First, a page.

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The threat from al-Qaida is likely to evolve over the next several years, Director of National Intelligence James R. Clapper said Tuesday in his testimony before the Senate Intelligence Committee. During his remarks, which were delivered as part of the committee’s yearly hearing on threats to the U.S., Clapper noted that drone strikes, efforts to cut of financing to terrorists, and efforts to counter recruiting propaganda circulated by extremists will fragment al-Qaida. As a result, regional actors will become more prominent over the next two or three years, Clapper said. He noted that this includes regional affiliates of al-Qaida such as al-Qaida in the Arabian Peninsula (AQAP), which is based in Yemen and is seen as being the most serious threat to the U.S. AQAP was involved in the plot to bomb an airplane as it prepared to land in Detroit on Christmas Day 2009, and has been trying to acquire the beans that are used to produce the toxin ricin. Small terrorist cells and individuals will also help drive the jihadist agenda in the U.S. and around the world, albeit to a lesser extent than regional al-Qaida affiliates like AQAP, Clapper said. He added that violent extremists that live in the U.S. could carry out limited attacks over the next year. As regional al-Qaida affiliates, small terrorist cells, and individuals become more prominent in the al-Qaida movement, Clapper said, Western nations will have to ensure that their counterterrorism efforts do not radicalize more people.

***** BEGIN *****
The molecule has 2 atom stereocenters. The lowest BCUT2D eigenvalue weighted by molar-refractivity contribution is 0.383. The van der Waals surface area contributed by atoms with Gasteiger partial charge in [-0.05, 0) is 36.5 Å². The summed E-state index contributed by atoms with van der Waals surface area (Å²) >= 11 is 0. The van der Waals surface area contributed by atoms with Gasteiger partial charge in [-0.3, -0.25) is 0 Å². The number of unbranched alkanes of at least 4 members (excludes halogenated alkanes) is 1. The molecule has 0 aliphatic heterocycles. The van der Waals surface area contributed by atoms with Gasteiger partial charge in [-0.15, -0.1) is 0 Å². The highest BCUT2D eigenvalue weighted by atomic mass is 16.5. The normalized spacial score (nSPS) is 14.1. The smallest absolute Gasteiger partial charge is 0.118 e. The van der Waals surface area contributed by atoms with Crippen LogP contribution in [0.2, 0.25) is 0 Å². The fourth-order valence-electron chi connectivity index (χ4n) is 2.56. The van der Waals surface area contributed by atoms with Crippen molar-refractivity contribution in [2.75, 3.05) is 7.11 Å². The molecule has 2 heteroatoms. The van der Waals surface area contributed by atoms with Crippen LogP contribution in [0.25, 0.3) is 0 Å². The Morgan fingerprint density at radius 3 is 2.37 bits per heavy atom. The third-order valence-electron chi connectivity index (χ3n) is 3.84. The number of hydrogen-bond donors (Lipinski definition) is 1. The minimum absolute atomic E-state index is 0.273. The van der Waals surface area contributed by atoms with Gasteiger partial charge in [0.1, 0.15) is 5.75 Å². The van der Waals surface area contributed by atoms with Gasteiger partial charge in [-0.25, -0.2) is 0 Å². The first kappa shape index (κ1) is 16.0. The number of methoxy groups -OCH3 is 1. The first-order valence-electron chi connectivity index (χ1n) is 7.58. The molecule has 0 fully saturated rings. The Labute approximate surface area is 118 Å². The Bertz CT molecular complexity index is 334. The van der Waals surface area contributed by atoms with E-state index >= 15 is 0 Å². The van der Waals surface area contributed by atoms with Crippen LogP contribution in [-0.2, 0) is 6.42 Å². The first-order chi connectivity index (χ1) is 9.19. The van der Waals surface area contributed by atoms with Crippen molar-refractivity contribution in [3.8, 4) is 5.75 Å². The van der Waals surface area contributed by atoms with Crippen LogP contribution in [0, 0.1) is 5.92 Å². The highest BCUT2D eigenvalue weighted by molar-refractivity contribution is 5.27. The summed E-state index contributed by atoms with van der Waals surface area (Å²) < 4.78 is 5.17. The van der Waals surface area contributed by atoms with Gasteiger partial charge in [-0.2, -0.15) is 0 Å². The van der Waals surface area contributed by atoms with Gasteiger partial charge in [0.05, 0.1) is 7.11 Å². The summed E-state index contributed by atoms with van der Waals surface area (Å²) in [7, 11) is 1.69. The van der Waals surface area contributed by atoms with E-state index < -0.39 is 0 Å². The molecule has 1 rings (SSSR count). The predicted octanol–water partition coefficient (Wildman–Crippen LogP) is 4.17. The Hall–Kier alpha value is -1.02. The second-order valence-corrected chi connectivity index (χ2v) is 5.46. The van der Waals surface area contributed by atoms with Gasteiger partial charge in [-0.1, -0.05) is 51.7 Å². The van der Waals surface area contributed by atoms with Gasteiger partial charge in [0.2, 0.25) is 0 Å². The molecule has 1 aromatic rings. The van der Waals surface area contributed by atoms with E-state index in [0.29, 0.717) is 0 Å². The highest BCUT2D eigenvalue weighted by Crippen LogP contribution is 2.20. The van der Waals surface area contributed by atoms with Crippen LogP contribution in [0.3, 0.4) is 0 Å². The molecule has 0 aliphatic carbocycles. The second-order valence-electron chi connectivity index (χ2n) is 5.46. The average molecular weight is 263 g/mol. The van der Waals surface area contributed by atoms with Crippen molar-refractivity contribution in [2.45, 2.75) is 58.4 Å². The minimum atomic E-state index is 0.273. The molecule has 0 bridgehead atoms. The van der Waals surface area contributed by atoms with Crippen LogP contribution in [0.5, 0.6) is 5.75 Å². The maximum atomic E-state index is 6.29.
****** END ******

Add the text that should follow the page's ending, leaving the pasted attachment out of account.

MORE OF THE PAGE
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C.I.A. Employee Is Killed in Attack on Kabul Compound

Published: September 27, 2011

KABUL, Afghanistan – An American employee of the C.I.A. was killed and a second American was wounded by an Afghan employee on the grounds of an annex to the United States Embassy here, officials in Washington said on Monday.

The gunman was killed, and the motive for the attack was being investigated, said Gavin Sundwall, a spokesman for the United Embassy in Kabul. The wounded American was evacuated to a military hospital for treatment.

The killing was followed by a barrage of gunfire from 9 p.m. to 9:30 p.m. on Sunday. People who were near the compound said they heard an explosion before the gunfire began.